This week on Looking Up Hal reminds us that Polaris is not always the North Star.
Chances are, if there is anything you know about navigating around the night sky, it is that you can use the front two stars of the Big Dipper to find Polaris, the North Star. In the pre-GPS world, lots of navigation, from sailing ships to aircraft to even spacecraft, relied on celestial navigation to find their way home. And, for about the last 1500 years or so, Polaris has been the star everyone used. But did you know that this was not always the case?
The Earth, simply put, wobbles. Like a spinning top that is slowing down, the axis of the Earth, over a 26,000 year cycle, sweeps a large 47 degree circle in the sky. And that means that from about 1500 BC until about 500 AD, the North Star was, so to speak, the very interesting star Kochab (KOE-cab)!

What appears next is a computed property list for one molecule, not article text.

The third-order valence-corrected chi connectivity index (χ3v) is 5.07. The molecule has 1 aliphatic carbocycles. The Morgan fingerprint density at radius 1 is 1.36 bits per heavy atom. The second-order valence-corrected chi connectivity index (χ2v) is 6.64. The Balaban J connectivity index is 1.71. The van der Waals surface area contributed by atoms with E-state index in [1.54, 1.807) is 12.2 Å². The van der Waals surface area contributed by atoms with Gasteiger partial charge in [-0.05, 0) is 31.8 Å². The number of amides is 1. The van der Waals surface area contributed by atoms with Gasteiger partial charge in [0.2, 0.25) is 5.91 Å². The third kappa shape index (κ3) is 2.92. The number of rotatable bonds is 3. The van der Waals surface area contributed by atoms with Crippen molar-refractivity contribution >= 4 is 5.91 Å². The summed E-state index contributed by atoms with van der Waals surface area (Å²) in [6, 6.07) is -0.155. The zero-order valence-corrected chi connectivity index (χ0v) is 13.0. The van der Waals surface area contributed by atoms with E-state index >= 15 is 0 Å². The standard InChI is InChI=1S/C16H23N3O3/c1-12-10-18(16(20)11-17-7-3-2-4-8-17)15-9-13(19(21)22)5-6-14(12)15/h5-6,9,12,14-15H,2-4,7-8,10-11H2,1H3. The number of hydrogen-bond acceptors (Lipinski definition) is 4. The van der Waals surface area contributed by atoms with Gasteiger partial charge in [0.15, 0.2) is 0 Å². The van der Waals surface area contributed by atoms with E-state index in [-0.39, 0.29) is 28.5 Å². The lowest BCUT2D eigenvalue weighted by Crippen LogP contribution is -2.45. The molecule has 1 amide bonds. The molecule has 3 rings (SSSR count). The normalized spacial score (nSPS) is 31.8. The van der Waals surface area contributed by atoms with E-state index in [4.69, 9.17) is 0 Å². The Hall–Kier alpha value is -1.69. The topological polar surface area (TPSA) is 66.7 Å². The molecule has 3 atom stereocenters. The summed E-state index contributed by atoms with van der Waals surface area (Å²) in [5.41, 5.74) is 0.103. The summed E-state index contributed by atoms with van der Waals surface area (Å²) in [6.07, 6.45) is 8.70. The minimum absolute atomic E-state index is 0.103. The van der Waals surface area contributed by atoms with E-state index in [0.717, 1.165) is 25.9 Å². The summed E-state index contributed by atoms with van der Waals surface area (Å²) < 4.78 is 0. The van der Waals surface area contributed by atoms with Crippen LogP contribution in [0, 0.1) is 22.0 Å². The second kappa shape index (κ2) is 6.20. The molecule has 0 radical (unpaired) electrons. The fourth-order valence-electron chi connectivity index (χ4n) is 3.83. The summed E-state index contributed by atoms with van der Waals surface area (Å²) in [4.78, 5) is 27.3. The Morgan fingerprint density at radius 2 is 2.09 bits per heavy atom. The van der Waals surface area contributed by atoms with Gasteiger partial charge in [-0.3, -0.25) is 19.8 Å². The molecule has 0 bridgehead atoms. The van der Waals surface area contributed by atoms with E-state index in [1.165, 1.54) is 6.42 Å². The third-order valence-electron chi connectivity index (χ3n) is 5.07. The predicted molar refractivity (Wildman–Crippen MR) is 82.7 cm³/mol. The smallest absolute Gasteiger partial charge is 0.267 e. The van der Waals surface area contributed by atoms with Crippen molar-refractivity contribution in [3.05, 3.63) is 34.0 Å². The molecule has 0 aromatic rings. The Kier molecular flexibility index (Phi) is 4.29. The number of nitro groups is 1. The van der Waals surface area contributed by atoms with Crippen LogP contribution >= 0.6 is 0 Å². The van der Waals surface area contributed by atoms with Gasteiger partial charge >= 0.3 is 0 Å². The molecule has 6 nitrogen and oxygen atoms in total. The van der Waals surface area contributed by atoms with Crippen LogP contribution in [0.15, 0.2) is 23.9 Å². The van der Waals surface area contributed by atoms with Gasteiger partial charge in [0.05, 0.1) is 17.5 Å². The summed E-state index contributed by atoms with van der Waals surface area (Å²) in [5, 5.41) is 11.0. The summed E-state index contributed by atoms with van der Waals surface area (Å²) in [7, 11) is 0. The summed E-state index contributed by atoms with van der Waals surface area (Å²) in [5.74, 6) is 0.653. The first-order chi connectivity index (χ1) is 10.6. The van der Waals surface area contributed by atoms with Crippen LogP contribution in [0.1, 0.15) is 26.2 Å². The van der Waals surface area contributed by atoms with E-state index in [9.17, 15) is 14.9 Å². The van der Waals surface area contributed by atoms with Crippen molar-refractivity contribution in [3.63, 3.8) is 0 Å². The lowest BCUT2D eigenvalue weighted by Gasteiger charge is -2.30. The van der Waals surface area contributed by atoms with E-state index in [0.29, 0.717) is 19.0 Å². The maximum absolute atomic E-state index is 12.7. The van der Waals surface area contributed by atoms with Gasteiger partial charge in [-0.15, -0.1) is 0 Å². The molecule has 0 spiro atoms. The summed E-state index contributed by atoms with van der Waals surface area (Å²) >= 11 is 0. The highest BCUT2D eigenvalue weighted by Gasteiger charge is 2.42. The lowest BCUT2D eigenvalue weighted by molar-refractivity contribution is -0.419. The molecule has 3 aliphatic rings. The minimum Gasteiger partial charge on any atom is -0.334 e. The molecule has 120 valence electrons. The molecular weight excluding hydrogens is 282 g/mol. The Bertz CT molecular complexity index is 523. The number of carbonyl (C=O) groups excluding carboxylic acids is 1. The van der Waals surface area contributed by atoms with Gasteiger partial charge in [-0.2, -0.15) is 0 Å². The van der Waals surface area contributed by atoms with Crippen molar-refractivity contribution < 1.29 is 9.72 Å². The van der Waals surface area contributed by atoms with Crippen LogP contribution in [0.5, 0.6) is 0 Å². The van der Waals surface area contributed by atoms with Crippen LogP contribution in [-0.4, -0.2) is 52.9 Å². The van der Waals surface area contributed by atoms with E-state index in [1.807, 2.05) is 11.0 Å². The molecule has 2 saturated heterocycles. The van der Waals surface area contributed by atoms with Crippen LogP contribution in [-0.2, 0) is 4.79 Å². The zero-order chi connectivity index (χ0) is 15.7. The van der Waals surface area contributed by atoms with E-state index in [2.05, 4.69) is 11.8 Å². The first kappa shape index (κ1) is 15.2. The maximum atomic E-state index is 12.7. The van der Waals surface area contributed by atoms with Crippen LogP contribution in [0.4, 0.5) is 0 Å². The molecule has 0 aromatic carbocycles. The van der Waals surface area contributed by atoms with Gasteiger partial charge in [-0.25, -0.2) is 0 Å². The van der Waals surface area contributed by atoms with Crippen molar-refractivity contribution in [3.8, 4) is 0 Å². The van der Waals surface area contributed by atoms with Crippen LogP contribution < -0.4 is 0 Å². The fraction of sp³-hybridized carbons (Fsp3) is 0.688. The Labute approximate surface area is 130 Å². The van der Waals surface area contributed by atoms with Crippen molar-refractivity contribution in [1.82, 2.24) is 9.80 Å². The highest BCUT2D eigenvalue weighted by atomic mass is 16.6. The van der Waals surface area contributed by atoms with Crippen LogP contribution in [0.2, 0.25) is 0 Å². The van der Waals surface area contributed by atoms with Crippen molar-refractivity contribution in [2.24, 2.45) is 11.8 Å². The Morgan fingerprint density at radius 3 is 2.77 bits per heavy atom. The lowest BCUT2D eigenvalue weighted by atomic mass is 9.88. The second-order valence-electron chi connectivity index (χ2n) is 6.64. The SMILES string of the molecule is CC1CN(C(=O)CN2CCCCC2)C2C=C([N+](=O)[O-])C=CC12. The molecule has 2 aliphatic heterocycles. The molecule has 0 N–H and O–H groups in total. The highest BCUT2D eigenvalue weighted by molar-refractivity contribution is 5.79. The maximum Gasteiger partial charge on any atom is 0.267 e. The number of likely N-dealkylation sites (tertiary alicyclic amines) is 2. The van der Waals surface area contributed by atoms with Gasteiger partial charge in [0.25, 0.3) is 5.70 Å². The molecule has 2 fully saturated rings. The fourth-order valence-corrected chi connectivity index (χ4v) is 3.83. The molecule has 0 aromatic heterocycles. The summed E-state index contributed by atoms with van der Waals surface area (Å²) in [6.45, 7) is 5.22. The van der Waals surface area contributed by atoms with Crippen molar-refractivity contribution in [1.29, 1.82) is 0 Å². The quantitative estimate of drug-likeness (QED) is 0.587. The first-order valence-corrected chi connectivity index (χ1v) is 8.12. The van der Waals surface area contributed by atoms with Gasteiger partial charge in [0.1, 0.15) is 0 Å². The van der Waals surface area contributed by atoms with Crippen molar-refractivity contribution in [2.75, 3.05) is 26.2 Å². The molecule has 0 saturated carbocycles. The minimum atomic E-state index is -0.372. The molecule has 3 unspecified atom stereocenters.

Kochab is one of the two stars that make up the front end of the “Little Dipper,” which has Polaris at the end of the handle. Kochab is about 50 times bigger than our Sun, and is at least 500 times brighter. And in about 25,000 years or so, it will again be our North Star, so make a note on your calendar, so you won’t get lost.
If you’d like to take a closer look at Kochab or any of the wonderful and amazing things in the sky, please visit CSASTRO.org for a link to information on our monthly meetings and our free public star parties!
This is Hal Bidlack for the Colorado Springs Astronomical Society, telling you to keep looking up, Southern Colorado!